What You Gain Won't Affect Baby's Brain

Pregnancy weight gain does not share a link with children's cognitive performance

(RxWiki News) Although gaining too much or too little weight during pregnancy can cause problems for the baby, cognitive problems are not among them.

A recent study looking at the relationship between how much weight an expectant mother gains and her child's cognitive performance, researchers were able to gather enough data to take into account a wide range of factors that might have influenced past studies.

"Talk to your OB about appropriate weight gain during pregnancy."

"One challenge for studies examining gestational weight gain and child outcomes is separating the effect of gestational weight gain from confounders," said lead author Sarah Keim, Ph.D., from the Center for Biobehavioral Health at The Research Institute at Nationwide Children's Hospital in Columbus, Ohio.

"Confounders such as maternal intelligence, whether the family environment promotes cognitive development, family diet and exercise and some genetic factors can influence neurodevelopment postnatal and also gestational weight gain," she said.

But the study Keim and her colleagues conducted was able to account for these factors in looking at women's weight gain during pregnancy and their children's brain power at age 4 and age 7.

Keim's study calculated associations with pregnant women's characteristics based on data from the U.S. Collaborative Perinatal Project, which ran from 1959 to 1973. The researchers included in their analysis women who had single children at term. A total of 31,968 children were evaluated at 4 and 7 years using standard intelligence scales.

First, the researchers used traditional statistical methods to control for the mother's weight before pregnancy, her race and the gender of the baby. Then they used a different method to control for a range of other possible "confounding" factors that siblings might share, such as certain genetic factors and parenting methods.

They concluded from their analyses of the data that gaining too much or too little weight did not by itself cause any problems with children's cognitive performance. Any apparent associations that were seen ended up vanishing when the genetic or family characteristics were considered.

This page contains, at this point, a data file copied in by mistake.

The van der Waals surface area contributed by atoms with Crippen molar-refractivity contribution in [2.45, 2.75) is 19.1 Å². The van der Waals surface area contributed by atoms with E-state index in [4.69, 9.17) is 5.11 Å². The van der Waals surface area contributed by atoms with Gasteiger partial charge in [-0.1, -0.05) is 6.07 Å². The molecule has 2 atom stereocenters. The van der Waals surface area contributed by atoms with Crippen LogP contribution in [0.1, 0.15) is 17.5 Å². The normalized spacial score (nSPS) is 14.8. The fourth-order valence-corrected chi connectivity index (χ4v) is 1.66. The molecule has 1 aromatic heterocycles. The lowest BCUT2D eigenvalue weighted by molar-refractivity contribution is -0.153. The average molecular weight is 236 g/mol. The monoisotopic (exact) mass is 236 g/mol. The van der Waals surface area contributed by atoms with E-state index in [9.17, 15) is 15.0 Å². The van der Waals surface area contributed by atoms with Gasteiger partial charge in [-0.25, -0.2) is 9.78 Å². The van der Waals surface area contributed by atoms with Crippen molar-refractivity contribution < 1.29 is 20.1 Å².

Among the characteristics they included in their calculations were the mother's age, race, socio-economic status, smoking status and insurance status.

Keim said, however, that this study could not take into account every possible other confounding factor - simply much more than what previous studies had done. This study focused only on babies born on time (not preterm), she said.

"Our findings suggest that gestational weight gain is generally unassociated with child cognitive development," she said.

According to the Institute of Medicine gestational weight gain guidelines, the amount of weight a woman should gain during pregnancy depends on her body mass index (BMI) before she gets pregnant.

If she is underweight, with a BMI less than 18.5, she should gain 28 to 40 pounds, or about a pound a week in the second and third trimesters. Women with a "normal" BMI between 18.5 and 25 should gain between 25 and 35 pounds during pregnancy at the same rate of a pound a week after the first trimester.

Women considered overweight, with a BMI between 25 and 30, should gain 15 to 25 pounds during their pregnancy, and obese women, with a BMI over 30, should gain only 11 to 20 pounds.

Women who gain more than the recommended amount may give birth early or see obesity or behavioral problems in their children. Those who don't gain enough may also give birth prematurely or have children who die or have a low birth weight.

The study appeared online ahead of print in February in the International Journal of Epidemiology. It was funded internally by the hospital, and the authors declared no conflicts of interest.

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Review Date: 
March 1, 2012